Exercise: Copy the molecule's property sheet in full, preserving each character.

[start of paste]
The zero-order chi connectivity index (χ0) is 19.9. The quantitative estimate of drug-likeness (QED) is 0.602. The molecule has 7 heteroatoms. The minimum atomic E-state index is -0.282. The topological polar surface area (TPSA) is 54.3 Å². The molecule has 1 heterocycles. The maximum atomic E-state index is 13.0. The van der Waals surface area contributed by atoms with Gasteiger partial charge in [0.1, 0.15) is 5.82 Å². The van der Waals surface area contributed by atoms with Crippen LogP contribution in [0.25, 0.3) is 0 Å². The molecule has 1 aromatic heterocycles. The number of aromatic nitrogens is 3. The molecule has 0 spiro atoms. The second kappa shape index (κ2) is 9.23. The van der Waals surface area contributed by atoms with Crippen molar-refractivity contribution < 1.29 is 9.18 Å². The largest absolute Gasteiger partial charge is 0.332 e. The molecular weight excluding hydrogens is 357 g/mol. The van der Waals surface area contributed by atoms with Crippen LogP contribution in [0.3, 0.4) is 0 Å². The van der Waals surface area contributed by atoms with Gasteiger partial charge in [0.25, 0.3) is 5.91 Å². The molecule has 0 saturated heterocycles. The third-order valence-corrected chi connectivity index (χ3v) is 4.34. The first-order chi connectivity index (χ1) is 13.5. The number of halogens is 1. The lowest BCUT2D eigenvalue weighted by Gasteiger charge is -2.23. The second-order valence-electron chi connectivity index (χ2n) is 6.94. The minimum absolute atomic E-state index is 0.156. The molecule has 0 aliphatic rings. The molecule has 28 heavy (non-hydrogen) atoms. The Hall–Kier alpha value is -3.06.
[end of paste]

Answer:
The zero-order chi connectivity index (χ0) is 19.9. The quantitative estimate of drug-likeness (QED) is 0.602. The molecule has 7 heteroatoms. The minimum atomic E-state index is -0.282. The topological polar surface area (TPSA) is 54.3 Å². The molecule has 1 heterocycles. The maximum atomic E-state index is 13.0. The van der Waals surface area contributed by atoms with Gasteiger partial charge in [0.1, 0.15) is 5.82 Å². The van der Waals surface area contributed by atoms with Crippen LogP contribution in [0.25, 0.3) is 0 Å². The molecule has 1 aromatic heterocycles. The number of aromatic nitrogens is 3. The molecule has 0 spiro atoms. The second kappa shape index (κ2) is 9.23. The van der Waals surface area contributed by atoms with Crippen molar-refractivity contribution < 1.29 is 9.18 Å². The largest absolute Gasteiger partial charge is 0.332 e. The molecular weight excluding hydrogens is 357 g/mol. The van der Waals surface area contributed by atoms with Crippen LogP contribution in [0.3, 0.4) is 0 Å². The van der Waals surface area contributed by atoms with Gasteiger partial charge in [0.25, 0.3) is 5.91 Å². The molecule has 0 saturated heterocycles. The third-order valence-corrected chi connectivity index (χ3v) is 4.34. The first-order chi connectivity index (χ1) is 13.5. The number of halogens is 1. The lowest BCUT2D eigenvalue weighted by Gasteiger charge is -2.23. The second-order valence-electron chi connectivity index (χ2n) is 6.94. The minimum absolute atomic E-state index is 0.156. The molecule has 0 aliphatic rings. The molecule has 28 heavy (non-hydrogen) atoms. The Hall–Kier alpha value is -3.06.